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In the last few decades, scientists have discovered that far from being a time of neural silence, sleep is characterized by complex patterns of electrical, neurochemical, and metabolic activity in the brain. Sleep and the Brain presents some of the more dramatic developments in our understanding of brain activity in sleep. The book discusses what parts of the brain are active in sleep and how, and presents research on the function of sleep in memory, learning, and further brain development. Coverage encompasses the network and membrane mechanisms responsible for waking and sleeping brain activity, the roles of glial cells in the sleeping brain, the molecular basis of sleep EEG rhythms, and research on songbirds, rodents, and humans indicating the function of sleep.
- Collates material dispersed across a wide gamut of primary literature into one place
- Focuses on the most interesting and prolific research results on brain activity as it relates to sleep
- Practical real data discussion includes functional brain imaging and EEG research
Neuroscientists and psychologists studying sleep and/or brain activity
List of Contributors
Chapter 1. Neuronal Oscillations in the Thalamocortical System during Sleeping and Waking States
Basic Thalamocortical States
Thalamocortical Rhythmic Activities
Origin of Slow Waves: Cortex versus Thalamus
Origin of Slow Waves: Horizontal and Vertical Propagation
Chapter 2. Corticothalamic Rhythms during States of Reduced Vigilance
The Alpha Rhythm of Relaxed Wakefulness and the Theta Waves of Early NREM Sleep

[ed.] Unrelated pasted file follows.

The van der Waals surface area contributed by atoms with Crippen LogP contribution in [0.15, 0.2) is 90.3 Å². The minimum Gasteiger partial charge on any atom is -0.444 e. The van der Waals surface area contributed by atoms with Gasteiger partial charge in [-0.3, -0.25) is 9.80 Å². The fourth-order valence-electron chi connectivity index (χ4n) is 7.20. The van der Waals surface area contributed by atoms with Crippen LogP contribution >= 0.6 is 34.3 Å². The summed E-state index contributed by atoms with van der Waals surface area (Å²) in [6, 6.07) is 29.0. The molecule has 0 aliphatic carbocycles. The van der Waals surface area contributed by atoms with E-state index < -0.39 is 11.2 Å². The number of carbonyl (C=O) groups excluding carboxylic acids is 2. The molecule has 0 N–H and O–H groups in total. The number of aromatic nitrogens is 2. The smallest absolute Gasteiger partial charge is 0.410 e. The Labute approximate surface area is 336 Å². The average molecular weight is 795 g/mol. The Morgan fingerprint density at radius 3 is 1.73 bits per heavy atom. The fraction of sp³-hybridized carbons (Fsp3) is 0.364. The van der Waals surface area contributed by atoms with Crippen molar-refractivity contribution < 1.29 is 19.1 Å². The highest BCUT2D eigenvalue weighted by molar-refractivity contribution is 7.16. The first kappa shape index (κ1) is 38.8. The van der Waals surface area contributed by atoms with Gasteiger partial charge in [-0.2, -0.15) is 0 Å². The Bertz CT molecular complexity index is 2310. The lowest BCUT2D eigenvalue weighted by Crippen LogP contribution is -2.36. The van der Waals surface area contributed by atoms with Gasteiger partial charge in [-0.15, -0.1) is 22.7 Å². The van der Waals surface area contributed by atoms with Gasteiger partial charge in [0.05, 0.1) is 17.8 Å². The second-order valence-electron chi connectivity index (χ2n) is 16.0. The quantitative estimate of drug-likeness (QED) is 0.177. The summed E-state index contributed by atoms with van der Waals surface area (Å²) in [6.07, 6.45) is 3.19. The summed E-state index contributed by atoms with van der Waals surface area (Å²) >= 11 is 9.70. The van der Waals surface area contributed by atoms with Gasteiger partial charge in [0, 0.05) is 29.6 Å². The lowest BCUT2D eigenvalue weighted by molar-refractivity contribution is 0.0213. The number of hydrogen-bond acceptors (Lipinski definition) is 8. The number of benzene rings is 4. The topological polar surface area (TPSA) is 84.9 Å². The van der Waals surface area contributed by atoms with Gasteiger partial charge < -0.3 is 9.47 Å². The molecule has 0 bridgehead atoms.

The Slow (
- No. of pages:
- © Academic Press 2012
- 18th July 2012
- Academic Press
- eBook ISBN:
- Hardcover ISBN:
Marcos Frank's research investigates the mystery of sleep function to understand one of the most persistent and perplexing questions of all time – why animals sleep, or put another way, why the brain needs sleep. Building on his research that the brain during sleep is fundamentally different from the brain during wakefulness, he has found that cellular changes in the sleeping brain may promote the formation of memories. He received a doctoral degree at Stanford University in 1997, and did his post-doctoral research in the Department of Physiology at the University of California at San Francisco.
"Sleep and the Brain presents some of the more dramatic developments in our understanding of brain activity in sleep…Coverage encompasses the network and membrane mechanisms responsible for waking and sleeping brain activity, the roles of glial cells in the sleeping brain, the molecular basis of sleep EEG rhythms, and research on songbirds, rodents, and humans indicating the function of sleep."--Doody.com, April 24, 2013
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